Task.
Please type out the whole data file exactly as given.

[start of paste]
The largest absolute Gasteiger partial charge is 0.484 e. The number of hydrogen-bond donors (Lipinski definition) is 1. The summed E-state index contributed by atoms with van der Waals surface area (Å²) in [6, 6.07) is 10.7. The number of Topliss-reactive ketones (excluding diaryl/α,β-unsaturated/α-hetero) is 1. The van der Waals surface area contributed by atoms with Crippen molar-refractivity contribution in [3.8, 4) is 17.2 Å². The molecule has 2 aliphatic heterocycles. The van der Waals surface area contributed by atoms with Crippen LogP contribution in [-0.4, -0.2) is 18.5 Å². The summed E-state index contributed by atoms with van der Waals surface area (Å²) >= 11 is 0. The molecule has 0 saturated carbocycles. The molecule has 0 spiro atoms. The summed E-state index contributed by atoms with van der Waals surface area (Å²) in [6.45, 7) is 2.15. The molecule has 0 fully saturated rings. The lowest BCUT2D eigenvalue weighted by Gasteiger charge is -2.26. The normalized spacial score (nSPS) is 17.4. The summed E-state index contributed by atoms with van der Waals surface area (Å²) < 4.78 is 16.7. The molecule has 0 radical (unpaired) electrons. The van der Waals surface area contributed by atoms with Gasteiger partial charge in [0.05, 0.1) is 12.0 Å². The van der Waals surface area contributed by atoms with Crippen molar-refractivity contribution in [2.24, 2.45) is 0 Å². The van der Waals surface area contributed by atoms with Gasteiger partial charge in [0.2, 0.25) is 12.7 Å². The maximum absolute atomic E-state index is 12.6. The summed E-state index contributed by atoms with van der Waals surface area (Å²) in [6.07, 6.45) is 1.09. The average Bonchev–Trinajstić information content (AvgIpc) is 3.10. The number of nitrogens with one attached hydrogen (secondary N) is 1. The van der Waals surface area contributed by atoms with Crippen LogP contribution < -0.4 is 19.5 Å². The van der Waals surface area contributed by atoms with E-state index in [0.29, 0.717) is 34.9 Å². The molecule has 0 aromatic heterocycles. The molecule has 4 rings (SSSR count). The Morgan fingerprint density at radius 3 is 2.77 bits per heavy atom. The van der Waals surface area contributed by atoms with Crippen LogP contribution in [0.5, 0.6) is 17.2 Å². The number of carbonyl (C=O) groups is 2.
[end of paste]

The largest absolute Gasteiger partial charge is 0.484 e. The number of hydrogen-bond donors (Lipinski definition) is 1. The summed E-state index contributed by atoms with van der Waals surface area (Å²) in [6, 6.07) is 10.7. The number of Topliss-reactive ketones (excluding diaryl/α,β-unsaturated/α-hetero) is 1. The van der Waals surface area contributed by atoms with Crippen molar-refractivity contribution in [3.8, 4) is 17.2 Å². The molecule has 2 aliphatic heterocycles. The van der Waals surface area contributed by atoms with Crippen LogP contribution in [-0.4, -0.2) is 18.5 Å². The summed E-state index contributed by atoms with van der Waals surface area (Å²) >= 11 is 0. The molecule has 0 saturated carbocycles. The molecule has 0 spiro atoms. The summed E-state index contributed by atoms with van der Waals surface area (Å²) in [6.45, 7) is 2.15. The molecule has 0 fully saturated rings. The lowest BCUT2D eigenvalue weighted by Gasteiger charge is -2.26. The normalized spacial score (nSPS) is 17.4. The summed E-state index contributed by atoms with van der Waals surface area (Å²) < 4.78 is 16.7. The molecule has 0 radical (unpaired) electrons. The van der Waals surface area contributed by atoms with Gasteiger partial charge in [0.05, 0.1) is 12.0 Å². The van der Waals surface area contributed by atoms with Crippen molar-refractivity contribution in [2.24, 2.45) is 0 Å². The van der Waals surface area contributed by atoms with Gasteiger partial charge in [0.2, 0.25) is 12.7 Å². The maximum absolute atomic E-state index is 12.6. The summed E-state index contributed by atoms with van der Waals surface area (Å²) in [6.07, 6.45) is 1.09. The average Bonchev–Trinajstić information content (AvgIpc) is 3.10. The number of nitrogens with one attached hydrogen (secondary N) is 1. The van der Waals surface area contributed by atoms with Crippen LogP contribution < -0.4 is 19.5 Å². The van der Waals surface area contributed by atoms with E-state index in [0.29, 0.717) is 34.9 Å². The molecule has 0 aromatic heterocycles. The molecule has 4 rings (SSSR count). The Morgan fingerprint density at radius 3 is 2.77 bits per heavy atom. The van der Waals surface area contributed by atoms with Crippen LogP contribution in [0.5, 0.6) is 17.2 Å². The number of carbonyl (C=O) groups is 2.